Wednesday, June 30, 2010

Oopsy daisy

I haven't blogged in a long time. Lots of things have been going on around here, but I will post more about that later at some point later, later on. For now, here is a story.

Some while ago we went to Disneyland (*sigh*). Since we were driving, we stocked the car up on her necessary fluids, including a can of gas for just in case. It was a great trip and the car behaved perfectly well, as she is prone to do. We came home and went on our merry way in life.

A few weeks ago we went over to the gym, and when we came out to the car there was a post it note on the windshield. This time it was not an ad from the nearby Paul Mitchell school, but was instead from a fellow exercise enthusiast. They had parked behind us and noticed a lot of liquid under the back of the car, and wrote that they suspected we had a gas leak. We looked under the back and sure enough there was a load of liquid blackness on the pavement, freshly dripped. I flailed a few times and then we got in the car, which now had a distinct eau de gas. As we drove home I went through different scenarios of the car suddenly exploding and pondered our chances of survival.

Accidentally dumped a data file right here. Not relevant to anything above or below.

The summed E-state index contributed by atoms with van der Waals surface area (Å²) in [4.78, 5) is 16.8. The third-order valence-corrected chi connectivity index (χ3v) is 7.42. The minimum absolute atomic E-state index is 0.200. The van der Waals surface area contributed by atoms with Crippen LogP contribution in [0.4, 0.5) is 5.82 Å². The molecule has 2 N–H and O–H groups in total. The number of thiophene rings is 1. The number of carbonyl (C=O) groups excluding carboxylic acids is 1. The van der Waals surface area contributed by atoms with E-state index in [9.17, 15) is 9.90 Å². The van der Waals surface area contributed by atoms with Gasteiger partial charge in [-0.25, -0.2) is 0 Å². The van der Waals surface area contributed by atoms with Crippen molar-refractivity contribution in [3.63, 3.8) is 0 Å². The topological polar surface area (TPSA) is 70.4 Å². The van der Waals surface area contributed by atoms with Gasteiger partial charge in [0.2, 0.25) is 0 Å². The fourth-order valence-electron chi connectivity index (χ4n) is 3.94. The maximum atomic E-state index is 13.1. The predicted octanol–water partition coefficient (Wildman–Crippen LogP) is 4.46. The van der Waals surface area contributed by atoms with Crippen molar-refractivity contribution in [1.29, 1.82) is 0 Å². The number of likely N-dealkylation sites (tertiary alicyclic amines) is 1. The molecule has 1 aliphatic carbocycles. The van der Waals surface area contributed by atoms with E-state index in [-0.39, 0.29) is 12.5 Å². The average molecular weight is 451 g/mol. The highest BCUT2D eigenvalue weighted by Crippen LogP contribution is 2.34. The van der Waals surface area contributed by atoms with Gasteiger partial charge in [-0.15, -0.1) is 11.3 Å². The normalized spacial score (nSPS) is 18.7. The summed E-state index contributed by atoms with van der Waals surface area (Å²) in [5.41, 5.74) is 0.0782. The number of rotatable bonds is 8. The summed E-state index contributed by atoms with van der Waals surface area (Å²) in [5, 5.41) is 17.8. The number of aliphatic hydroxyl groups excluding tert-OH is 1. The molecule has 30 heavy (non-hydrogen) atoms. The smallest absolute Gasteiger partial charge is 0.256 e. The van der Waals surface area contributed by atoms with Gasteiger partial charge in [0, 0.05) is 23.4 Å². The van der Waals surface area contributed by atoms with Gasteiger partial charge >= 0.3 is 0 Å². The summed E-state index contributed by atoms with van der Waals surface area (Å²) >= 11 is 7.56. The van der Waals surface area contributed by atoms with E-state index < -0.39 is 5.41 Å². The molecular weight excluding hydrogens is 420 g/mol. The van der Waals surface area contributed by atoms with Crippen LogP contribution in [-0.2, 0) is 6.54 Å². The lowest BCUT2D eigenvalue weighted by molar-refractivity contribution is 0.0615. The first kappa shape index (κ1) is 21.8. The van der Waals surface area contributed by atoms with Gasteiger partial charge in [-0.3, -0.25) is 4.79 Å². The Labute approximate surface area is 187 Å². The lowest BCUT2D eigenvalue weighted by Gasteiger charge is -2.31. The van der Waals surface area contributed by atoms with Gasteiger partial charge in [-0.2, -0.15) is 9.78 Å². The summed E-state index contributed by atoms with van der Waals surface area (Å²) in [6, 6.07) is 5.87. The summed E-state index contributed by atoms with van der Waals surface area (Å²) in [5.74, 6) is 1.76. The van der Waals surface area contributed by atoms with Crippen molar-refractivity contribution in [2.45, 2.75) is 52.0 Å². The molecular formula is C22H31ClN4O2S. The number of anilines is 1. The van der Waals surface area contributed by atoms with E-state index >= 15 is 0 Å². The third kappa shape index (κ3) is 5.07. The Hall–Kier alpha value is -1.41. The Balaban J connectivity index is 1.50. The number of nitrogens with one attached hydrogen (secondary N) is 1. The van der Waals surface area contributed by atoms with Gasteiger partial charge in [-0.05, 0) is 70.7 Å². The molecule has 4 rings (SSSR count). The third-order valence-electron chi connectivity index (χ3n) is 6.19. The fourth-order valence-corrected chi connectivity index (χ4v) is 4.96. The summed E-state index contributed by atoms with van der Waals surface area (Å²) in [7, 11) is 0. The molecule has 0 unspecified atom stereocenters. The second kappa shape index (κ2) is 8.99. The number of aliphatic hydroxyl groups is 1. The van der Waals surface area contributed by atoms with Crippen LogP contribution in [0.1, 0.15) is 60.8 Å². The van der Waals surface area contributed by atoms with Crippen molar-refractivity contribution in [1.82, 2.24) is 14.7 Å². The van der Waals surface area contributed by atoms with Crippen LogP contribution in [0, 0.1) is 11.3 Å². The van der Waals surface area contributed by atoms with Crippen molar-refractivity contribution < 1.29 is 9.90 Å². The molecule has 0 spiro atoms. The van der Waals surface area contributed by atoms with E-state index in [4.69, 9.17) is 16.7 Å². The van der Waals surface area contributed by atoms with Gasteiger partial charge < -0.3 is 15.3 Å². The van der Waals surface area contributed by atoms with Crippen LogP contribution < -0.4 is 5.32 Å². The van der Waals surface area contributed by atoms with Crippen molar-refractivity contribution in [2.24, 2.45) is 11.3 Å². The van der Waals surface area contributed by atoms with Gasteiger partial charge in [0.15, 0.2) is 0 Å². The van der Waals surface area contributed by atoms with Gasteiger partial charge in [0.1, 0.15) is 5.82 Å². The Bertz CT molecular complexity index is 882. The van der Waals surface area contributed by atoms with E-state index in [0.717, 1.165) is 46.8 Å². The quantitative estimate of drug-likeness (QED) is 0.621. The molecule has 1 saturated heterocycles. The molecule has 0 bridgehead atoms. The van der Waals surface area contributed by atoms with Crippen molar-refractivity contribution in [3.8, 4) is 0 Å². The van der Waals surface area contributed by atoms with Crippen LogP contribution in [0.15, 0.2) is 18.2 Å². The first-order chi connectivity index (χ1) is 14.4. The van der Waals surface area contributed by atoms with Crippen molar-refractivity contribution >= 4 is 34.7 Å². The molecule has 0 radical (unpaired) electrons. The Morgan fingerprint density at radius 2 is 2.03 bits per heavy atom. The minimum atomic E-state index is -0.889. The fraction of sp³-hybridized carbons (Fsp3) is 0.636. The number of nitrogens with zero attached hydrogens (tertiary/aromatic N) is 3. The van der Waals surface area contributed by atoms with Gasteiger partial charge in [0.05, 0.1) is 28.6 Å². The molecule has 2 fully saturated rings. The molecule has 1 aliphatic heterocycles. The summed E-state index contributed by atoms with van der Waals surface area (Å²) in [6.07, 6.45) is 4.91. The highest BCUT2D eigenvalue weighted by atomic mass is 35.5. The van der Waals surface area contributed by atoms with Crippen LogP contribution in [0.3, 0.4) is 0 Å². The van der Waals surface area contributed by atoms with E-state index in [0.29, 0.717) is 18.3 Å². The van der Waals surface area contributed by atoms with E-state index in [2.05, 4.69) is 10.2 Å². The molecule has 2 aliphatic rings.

Once home we investigated the car and found the obvious hole where gas was leaking out. Mr. Graham, ever resourceful, stuck some packing tape over it until it could go to the shop. We were out of duct tape.

So the next day, Mr. Graham dropped me off at work and then took the car off to see the mechanic. (Isn't Mr. Graham so nice? He always takes care of my car for me.) The car, Leeloo, was hoisted up so they could check her underpinnings. But instead of immediately seeing the hole on her underside, Mr. Mechanic didn't see a thing and had Mr. Graham come and point it out to him.

No, there was no gas leak. Did you know that trunks have a drainage hole? It turns out if you have a gas can in the trunk, it can tip over. And sometimes it can tip over and land directly on its spout. And sometimes gas cans inexplicably have no cap on the spout. And then the gas leaks out and down through the trunk's drainage hole, prompting concerned gym goer's to leave notes.

No, the mechanic didn't charge us a thing.


  1. While I am rather embarrassed at my relative lack of basic car knowledge, this is a very amusing story so I'm glad you shared it. I still don't know how the gas can actually STAYED tipped over on its nose like that, but oh well. Good thing there was a drain.

  2. Last week, I have a share of experience with car leaks. After I pulled out my car in the parking space, I noticed that my car is leaking clear liquid. I tried stepping on the brake pedal- it felt spongy and soft. I am hesitant to move the car so I called a towing service company. They took my car to a nearbycar repair (Indianapolis, IN based) shop. Thankfully, the mechanics were able to found out that it was a brake fluid leak. Thanks to the auto repair in Indianapolis, I can safely drive my car again.